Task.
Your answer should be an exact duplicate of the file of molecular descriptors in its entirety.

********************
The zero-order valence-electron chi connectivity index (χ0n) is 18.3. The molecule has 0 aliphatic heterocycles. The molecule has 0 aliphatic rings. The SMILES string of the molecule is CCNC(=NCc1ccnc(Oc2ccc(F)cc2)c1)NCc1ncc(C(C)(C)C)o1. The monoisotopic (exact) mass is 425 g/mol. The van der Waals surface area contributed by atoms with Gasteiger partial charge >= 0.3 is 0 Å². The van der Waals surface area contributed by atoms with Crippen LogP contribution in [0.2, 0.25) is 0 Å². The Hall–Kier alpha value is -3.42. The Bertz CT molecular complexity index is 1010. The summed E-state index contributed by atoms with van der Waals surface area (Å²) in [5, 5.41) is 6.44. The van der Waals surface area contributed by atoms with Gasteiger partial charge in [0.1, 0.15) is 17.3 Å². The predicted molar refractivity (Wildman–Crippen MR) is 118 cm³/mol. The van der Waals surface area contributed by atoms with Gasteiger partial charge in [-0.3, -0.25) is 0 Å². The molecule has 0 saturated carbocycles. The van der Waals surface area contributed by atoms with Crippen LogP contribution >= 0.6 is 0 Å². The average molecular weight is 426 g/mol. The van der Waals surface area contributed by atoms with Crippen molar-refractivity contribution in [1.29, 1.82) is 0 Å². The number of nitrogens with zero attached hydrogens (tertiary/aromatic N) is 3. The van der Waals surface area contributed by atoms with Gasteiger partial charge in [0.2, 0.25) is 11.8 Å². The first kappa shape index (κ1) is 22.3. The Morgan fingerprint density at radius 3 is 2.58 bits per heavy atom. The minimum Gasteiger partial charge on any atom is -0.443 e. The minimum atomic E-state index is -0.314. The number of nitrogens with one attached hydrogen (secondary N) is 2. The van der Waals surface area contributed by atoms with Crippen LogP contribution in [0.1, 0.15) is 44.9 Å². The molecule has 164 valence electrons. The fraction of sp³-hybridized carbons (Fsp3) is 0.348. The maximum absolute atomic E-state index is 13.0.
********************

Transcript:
The zero-order valence-electron chi connectivity index (χ0n) is 18.3. The molecule has 0 aliphatic heterocycles. The molecule has 0 aliphatic rings. The SMILES string of the molecule is CCNC(=NCc1ccnc(Oc2ccc(F)cc2)c1)NCc1ncc(C(C)(C)C)o1. The monoisotopic (exact) mass is 425 g/mol. The van der Waals surface area contributed by atoms with Gasteiger partial charge >= 0.3 is 0 Å². The van der Waals surface area contributed by atoms with Crippen LogP contribution in [0.2, 0.25) is 0 Å². The Hall–Kier alpha value is -3.42. The Bertz CT molecular complexity index is 1010. The summed E-state index contributed by atoms with van der Waals surface area (Å²) in [5, 5.41) is 6.44. The van der Waals surface area contributed by atoms with Gasteiger partial charge in [0.1, 0.15) is 17.3 Å². The predicted molar refractivity (Wildman–Crippen MR) is 118 cm³/mol. The van der Waals surface area contributed by atoms with Gasteiger partial charge in [-0.3, -0.25) is 0 Å². The molecule has 0 saturated carbocycles. The van der Waals surface area contributed by atoms with Crippen LogP contribution >= 0.6 is 0 Å². The average molecular weight is 426 g/mol. The van der Waals surface area contributed by atoms with Crippen molar-refractivity contribution in [1.29, 1.82) is 0 Å². The number of nitrogens with zero attached hydrogens (tertiary/aromatic N) is 3. The van der Waals surface area contributed by atoms with Gasteiger partial charge in [0.2, 0.25) is 11.8 Å². The first kappa shape index (κ1) is 22.3. The Morgan fingerprint density at radius 3 is 2.58 bits per heavy atom. The minimum Gasteiger partial charge on any atom is -0.443 e. The minimum atomic E-state index is -0.314. The number of nitrogens with one attached hydrogen (secondary N) is 2. The van der Waals surface area contributed by atoms with Crippen LogP contribution in [0.1, 0.15) is 44.9 Å². The molecule has 164 valence electrons. The fraction of sp³-hybridized carbons (Fsp3) is 0.348. The maximum absolute atomic E-state index is 13.0.